Strait of Hormuz

Assessing the threat to oil flows through the Strait

pipeline_map

Pipeline Map

Source: Energy Information Administration. Country Analysis Briefs: Persian Gulf Region

Caption: An EIA map showing the pipeline network in the Middle East

Key pipelines in the region include:

PIPELINE CAPACITY (barrels per day)
East-West Pipeline (Petroline) 5 million
Abqaiq-Yanbu Natural Gas Liquids Pipeline 290,000
Trans-Arabian Pipeline (Tapline) 50,000
Iraqi Pipeline through Saudi Arabia (IPSA) 1.65 million
Strategic Pipeline 1.4 million*
Iraq-Turkey Pipeline 300,000*
Iraq-Syria-Lebanon Pipeline (ISLP) 700,000
*needs repair and/or significant upgrade before operational at this capacity

 

Source: Data taken from Energy Information Administration. Country Analysis Briefs: Persian Gulf Region

It is possible to inject chemical drag reduction agents (DRAs) into existing pipelines to increase throughput without new construction. However, most pipelines, including the Petroline, need additional pumps and other equipment upgrades to use DRAs.

In general, increasing pipeline capacity is costly and time consuming. In 1997, the Baker Institute published a study proposing different options for increasing pipeline capacity in Saudi Arabia. The most ambitious option would increase Petroline capacity to 11 million barrels per day at a cost of $600 million. In addition to the staggering cost, construction would take at least 18 months.[iv]

Increasing pipeline capacity is clearly not possible as a short-term response to any conflict in the Strait of Homuz. From a long term perspective, countries within the region might explore incremental increases in capacity over longer periods of time in order to reduce their vulnerability to conflict in the Strait. The United Arab Emirates has been discussing a pipeline from Abu Dhabi to Fujayrah, circumventing the Strait, for a long time, and actually began construction on a 1.5 million barrel per day pipeline in 2007.[v]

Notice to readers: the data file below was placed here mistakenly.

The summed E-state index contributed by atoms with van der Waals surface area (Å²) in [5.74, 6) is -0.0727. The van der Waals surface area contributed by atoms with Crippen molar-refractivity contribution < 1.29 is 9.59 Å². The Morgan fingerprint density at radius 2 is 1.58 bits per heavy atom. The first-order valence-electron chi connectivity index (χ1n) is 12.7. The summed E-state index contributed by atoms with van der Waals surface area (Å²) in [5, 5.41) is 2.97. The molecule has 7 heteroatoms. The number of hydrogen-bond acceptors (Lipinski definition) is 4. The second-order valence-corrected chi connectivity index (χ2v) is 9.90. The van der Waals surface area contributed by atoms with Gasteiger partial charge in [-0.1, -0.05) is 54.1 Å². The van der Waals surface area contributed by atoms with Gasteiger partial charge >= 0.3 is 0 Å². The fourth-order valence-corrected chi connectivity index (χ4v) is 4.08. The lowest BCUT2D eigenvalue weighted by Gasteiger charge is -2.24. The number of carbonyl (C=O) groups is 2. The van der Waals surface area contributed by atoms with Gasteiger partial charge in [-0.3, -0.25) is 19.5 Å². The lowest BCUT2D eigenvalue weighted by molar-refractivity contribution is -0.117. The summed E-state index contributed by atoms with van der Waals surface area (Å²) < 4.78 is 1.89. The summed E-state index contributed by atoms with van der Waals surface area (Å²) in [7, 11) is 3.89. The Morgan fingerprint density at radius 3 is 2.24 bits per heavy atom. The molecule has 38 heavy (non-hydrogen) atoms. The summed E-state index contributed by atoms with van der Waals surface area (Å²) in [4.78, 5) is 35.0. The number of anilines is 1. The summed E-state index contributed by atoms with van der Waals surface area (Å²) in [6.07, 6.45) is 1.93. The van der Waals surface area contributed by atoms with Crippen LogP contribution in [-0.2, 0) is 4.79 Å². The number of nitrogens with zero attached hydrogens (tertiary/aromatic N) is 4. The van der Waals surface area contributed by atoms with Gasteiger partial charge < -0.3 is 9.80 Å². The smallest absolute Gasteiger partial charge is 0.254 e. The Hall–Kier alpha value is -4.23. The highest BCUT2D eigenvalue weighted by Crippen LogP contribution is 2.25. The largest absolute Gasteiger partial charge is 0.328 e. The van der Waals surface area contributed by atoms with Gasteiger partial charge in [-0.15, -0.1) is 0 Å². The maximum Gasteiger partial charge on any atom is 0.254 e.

[i] Energy Information Administration, Country Analysis Briefs: Persian Gulf Region (June 2007). Online. Available: http://www.eia.doe.gov/emeu/cabs/Persian_Gulf/pdf.pdf. Accessed: February 10, 2008.

[ii] Energy Information Administration, Country Analysis Briefs: Persian Gulf Region (June 2007). Online. Available: http://www.eia.doe.gov/emeu/cabs/Persian_Gulf/pdf.pdf. Accessed: February 10, 2008.

[iii] Energy Information Administration, Country Analysis Briefs: Persian Gulf Region (June 2007). Online. Available: http://www.eia.doe.gov/emeu/cabs/Persian_Gulf/pdf.pdf. Accessed: February 10, 2008.

[iv] M. Webster Ewell, Jr., Dagobert Brito, and John Noer, "An Alternative Pipeline Strategy in the Persian Gulf," The Baker Institute (April 1997). Online. Available: http://www.bakerinstitute.org/publications/TrendsinMiddleEast_AlternativePipelineStrategy.pdf. Accessed: February 11, 2008.

[v] Matt Chambers, "What Happens if Iran Blocks the Strait of Hormuz?" Wall Street Journal (August 27, 2007).

This page last modified in August 2008

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